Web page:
Tuesday, September 28, 2010

Samuel Johnson Climbs A Tree

I have previously noted Samuel Johnson's antic side, suggesting that we should not forget this often-neglected aspect of his personality.  Thus far, we have seen that Johnson was a runner of foot-races, as well as a man who was wont to roll sideways down a tempting hill.  ("Samuel Johnson Runs A Foot-Race": June 10, 2010; "Ludwig Wittgenstein Pretends To Be The Moon. Samuel Johnson Rolls Down A Hill": May 8, 2010.)  But Johnson did not confine himself to those two activities: 

One day, as he was walking in Gunisbury Park (or Paddock) with some gentlemen and ladies, who were admiring the extraordinary size of some of the trees, one of the gentlemen said that, when he was a boy, he made nothing of climbing (swarming, I think, was the phrase) the largest there.  'Why, I can swarm it now,' replied Dr. Johnson, which excited a hearty laugh -- (he was then, I believe, between fifty and sixty); on which he ran to the tree, clung round the trunk, and ascended to the branches, and, I believe, would have gone in amongst them, had he not been very earnestly entreated to descend; and down he came with a triumphant air, seeming to make nothing of it.

"Recollections of Dr. Johnson by Miss Reynolds," Johnsonian Miscellanies, Volume II (edited by George Birkbeck Hill) (1897).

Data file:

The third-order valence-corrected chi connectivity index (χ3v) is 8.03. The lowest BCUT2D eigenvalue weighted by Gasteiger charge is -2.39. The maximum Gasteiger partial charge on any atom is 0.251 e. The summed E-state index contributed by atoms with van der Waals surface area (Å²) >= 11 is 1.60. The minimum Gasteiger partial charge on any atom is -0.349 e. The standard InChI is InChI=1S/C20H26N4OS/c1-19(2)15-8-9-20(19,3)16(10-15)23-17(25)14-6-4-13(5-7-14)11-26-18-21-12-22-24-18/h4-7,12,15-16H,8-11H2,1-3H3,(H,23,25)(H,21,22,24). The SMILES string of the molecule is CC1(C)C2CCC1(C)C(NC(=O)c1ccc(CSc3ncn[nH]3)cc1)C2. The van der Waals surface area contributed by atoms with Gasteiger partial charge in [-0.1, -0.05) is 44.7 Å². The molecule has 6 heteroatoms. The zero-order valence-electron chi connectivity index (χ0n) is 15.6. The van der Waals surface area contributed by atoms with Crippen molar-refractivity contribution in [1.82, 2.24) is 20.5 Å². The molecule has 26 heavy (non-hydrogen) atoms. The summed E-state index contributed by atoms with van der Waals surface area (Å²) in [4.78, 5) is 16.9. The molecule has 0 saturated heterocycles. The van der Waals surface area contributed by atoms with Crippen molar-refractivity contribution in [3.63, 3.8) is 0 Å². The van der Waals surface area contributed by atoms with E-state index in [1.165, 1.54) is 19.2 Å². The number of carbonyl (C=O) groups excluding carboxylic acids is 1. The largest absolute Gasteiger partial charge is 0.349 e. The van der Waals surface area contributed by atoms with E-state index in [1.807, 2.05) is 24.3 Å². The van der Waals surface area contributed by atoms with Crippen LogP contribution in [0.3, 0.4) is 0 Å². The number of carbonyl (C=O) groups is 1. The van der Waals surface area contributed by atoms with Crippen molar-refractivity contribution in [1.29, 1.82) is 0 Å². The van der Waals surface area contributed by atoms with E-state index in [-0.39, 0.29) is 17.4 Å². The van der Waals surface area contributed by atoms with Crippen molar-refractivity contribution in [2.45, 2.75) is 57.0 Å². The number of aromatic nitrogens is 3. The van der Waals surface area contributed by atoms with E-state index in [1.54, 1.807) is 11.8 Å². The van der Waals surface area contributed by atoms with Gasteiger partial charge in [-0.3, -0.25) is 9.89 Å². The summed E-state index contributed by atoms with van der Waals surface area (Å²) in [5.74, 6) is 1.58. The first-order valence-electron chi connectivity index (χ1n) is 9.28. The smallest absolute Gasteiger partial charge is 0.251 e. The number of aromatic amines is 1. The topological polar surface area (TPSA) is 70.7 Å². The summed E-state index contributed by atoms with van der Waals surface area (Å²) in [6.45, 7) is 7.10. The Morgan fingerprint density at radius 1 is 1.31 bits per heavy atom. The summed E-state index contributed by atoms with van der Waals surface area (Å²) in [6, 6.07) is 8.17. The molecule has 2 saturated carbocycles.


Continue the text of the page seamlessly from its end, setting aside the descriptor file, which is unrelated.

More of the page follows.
Harry Epworth Allen (1894-1958), "Linlithgow, Sheffield"


Murgatroyd said...

Another delicious blog entry Mr Pentz. I do enjoy reading your blog and thank you for the introduction to the painting above which I hadn't seen before.

Stephen Pentz said...

Murgatroyd: Thank you very much for visiting, and for your kind words.

I'm pleased that you like the painting by Harry Epworth Allen. I wasn't aware of him until a year or so ago, and I was delighted to discover his work. As you can tell from my posts, I am fond of certain British artists from the early- to mid-20th century -- John Nash, Stanley Spencer, Eric Ravilious, Robin Tanner, George Mackley, etc. Epworth Allen shares many of their qualities, I think.

Thank you again.

PAL said...

I'd like to second Mugatroyd's comments. I'd never heard of this artist before. What a vivid depiction of trees, and wonderful composition. I see there's a web site, apparently set up to commemorate the 50th anniversary of his death (link from Wikipedia entry 'H E Allen').

One continues to click on to this site with a sense of pleasurable anticipation.

Murgatroyd said...

I, too, am a fan of many of those artists and will happily keep coming back for more!

Stephen Pentz said...

Thank you for the very kind words, PAL. As always, it is a pleasure to have you visit.

I am pleased to find that you like Epworth Allen's painting as well. There was a style in British landscape painting during the early and middle part of the 20th century that I like a great deal -- as I suggested in my response to Murgatroyd's comment, I think one sees it in John Nash (Paul Nash as well), the Spencer brothers, Ravilious, and Epworth Allen (my list is not all-inclusive). I think that the same style can be found in some of the Canadian Group of Seven artists -- particularly Lawren Harris and A. J. Casson.

Thank you again, PAL.

Stephen Pentz said...

Thank you, Murgatroyd. Having visited Serge & Tweed, as well as your links to Ravilious, Spencer, and others, I thought that we shared some common enthusiasms.